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Trotting Into History: Doodle Celebrates Father of Modern Photography

Eadweard Muybridge's historic experiments with photographing horses formed the foundation for motion pictures, especially animation.

Today's Google doodle--the occasional replacement for the logo at the top of the Google search page--commemorates the 182nd birthday of Eadweard Muybridge, the photographer credited with the historic experiment that formed the foundation for motion pictures, especially animation.

It's a matrix of stallions seen in profile, and by clicking the "play" icon in the center, the stallions slowly begin to run and gallop across the screen. In addition to being one of only a dozen or so animated doodles out of approximately 1,000 Google has done, it's also one of the few that doesn't obviously incorporate the company's name.

At its core, the doodle is actually a tribute to an 1878 experiment funded by former California governor Leland Stanford. Fifteen years out of the California governor's office and thirteen years ahead of founding the university named for his son, Stanford believed that the stallions at his Palo Alto farm lifted all four hooves off the ground when they ran. He hired photographer Muybridge to prove him right.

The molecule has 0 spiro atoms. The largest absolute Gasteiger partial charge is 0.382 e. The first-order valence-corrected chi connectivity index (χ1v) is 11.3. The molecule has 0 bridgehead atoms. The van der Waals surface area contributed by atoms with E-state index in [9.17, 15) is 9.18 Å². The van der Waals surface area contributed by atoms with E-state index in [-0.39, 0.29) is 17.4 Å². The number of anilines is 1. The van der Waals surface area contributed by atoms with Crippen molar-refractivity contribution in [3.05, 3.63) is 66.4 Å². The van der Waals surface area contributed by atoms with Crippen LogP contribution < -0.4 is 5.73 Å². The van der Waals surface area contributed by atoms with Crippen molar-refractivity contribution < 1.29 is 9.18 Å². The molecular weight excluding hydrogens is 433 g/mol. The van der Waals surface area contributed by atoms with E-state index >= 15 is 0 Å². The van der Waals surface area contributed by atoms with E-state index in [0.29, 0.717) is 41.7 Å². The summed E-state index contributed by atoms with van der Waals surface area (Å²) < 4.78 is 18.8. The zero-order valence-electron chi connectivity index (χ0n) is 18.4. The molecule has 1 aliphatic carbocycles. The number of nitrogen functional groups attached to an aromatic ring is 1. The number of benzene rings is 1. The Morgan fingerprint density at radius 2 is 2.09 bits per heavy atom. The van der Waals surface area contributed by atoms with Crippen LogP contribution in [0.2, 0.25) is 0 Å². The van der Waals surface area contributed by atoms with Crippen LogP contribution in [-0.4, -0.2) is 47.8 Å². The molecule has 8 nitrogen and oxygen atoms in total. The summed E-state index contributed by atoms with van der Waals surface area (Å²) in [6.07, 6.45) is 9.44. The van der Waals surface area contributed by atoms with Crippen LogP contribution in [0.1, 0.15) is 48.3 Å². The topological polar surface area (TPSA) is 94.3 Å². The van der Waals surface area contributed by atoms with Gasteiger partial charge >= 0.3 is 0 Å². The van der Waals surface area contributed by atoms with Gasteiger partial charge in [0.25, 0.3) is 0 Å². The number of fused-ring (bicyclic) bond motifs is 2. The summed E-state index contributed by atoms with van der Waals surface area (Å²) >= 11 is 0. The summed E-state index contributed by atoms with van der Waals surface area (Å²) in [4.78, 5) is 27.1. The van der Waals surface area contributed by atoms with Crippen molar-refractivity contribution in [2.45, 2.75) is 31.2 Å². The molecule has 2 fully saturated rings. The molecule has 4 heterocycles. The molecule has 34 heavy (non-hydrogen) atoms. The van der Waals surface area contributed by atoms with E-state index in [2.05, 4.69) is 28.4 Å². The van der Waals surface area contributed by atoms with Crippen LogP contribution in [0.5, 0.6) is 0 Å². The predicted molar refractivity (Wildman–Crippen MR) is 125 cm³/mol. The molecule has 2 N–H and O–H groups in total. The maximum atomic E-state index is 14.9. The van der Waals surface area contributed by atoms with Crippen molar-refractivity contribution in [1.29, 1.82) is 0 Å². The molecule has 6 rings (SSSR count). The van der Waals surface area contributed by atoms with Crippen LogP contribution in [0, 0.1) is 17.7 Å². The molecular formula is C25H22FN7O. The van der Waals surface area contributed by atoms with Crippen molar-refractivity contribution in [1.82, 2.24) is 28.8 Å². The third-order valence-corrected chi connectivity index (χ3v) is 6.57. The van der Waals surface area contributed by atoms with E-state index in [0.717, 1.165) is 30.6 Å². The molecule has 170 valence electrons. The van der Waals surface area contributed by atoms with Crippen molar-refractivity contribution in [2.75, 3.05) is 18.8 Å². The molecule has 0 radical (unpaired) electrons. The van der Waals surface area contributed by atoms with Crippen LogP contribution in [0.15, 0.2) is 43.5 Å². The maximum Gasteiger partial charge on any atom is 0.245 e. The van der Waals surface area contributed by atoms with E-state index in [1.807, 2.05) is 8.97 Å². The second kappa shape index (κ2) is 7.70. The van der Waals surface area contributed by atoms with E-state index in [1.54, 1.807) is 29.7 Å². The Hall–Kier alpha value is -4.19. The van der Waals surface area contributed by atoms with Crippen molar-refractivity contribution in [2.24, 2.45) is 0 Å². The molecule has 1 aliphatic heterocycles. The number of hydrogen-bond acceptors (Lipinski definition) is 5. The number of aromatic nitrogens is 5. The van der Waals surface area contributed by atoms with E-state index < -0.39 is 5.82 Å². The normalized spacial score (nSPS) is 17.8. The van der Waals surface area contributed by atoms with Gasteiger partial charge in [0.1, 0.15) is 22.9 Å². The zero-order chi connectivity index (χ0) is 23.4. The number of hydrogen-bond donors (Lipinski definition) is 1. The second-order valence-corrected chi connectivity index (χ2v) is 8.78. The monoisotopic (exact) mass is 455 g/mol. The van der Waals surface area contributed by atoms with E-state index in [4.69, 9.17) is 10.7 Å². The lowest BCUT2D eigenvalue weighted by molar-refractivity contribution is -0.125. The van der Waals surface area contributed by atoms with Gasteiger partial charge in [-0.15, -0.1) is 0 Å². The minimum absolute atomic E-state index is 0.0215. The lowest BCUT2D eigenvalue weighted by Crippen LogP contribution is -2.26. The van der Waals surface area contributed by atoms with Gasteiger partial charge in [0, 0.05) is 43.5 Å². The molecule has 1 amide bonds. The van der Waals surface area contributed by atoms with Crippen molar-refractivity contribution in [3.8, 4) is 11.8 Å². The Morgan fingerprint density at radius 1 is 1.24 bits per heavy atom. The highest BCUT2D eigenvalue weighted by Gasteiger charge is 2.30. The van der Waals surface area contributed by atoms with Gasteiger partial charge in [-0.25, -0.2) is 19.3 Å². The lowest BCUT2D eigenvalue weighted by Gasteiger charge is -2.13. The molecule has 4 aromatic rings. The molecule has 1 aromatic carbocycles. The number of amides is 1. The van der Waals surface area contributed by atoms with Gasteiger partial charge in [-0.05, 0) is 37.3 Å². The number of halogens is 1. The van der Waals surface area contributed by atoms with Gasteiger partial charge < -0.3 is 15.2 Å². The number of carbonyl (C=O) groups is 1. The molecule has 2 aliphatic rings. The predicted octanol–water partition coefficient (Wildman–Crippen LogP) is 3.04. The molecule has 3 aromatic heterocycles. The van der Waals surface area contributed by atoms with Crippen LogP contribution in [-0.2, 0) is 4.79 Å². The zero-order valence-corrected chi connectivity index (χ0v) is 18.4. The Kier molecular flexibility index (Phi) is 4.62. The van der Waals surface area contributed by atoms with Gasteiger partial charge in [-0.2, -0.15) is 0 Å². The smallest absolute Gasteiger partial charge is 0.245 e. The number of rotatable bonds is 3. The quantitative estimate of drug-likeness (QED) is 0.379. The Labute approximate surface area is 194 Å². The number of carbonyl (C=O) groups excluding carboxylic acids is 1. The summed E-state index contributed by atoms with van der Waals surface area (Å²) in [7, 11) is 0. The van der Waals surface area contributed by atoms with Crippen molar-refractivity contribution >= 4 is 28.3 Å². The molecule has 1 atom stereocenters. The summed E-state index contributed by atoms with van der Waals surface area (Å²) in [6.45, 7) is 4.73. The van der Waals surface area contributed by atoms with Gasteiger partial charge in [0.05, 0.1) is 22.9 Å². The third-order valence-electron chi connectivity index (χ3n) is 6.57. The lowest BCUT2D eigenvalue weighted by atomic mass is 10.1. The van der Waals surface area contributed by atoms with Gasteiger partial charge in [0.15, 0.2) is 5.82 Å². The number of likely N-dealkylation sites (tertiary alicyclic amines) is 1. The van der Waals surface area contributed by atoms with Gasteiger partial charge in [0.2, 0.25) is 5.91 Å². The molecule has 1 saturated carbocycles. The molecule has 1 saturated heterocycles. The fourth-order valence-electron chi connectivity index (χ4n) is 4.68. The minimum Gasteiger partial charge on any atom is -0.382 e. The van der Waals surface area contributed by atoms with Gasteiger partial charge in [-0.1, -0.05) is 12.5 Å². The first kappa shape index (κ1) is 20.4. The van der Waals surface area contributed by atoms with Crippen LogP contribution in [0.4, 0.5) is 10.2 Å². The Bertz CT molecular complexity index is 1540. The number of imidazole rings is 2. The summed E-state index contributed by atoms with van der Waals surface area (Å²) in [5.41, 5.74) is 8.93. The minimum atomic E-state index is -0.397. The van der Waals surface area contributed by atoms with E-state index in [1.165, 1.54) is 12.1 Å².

Over several years, Muybridge had unsuccessfully tried to capture the horses' hooves off the ground as the horse was ridden (as the Google image shows). The tests didn't work until he set up 12 cameras attached to 12 wires across a running track on Stanford's farm and had a trainer behind the horse in a sulky, so that the sulky's wheels tripped the cameras. As described in a 2001 Stanford magazine article, "When a sulky wheel rolled over one of the wires, it completed an electrical circuit, tripping the shutter of the attached camera. The shutters firing in quick succession sounded like a drumroll."

The result was a set of photographs that played in succession showed the horse's hooves were all off the ground simultaneously. The concept of having single frames shown in succession became the basis for motion-picture photography.

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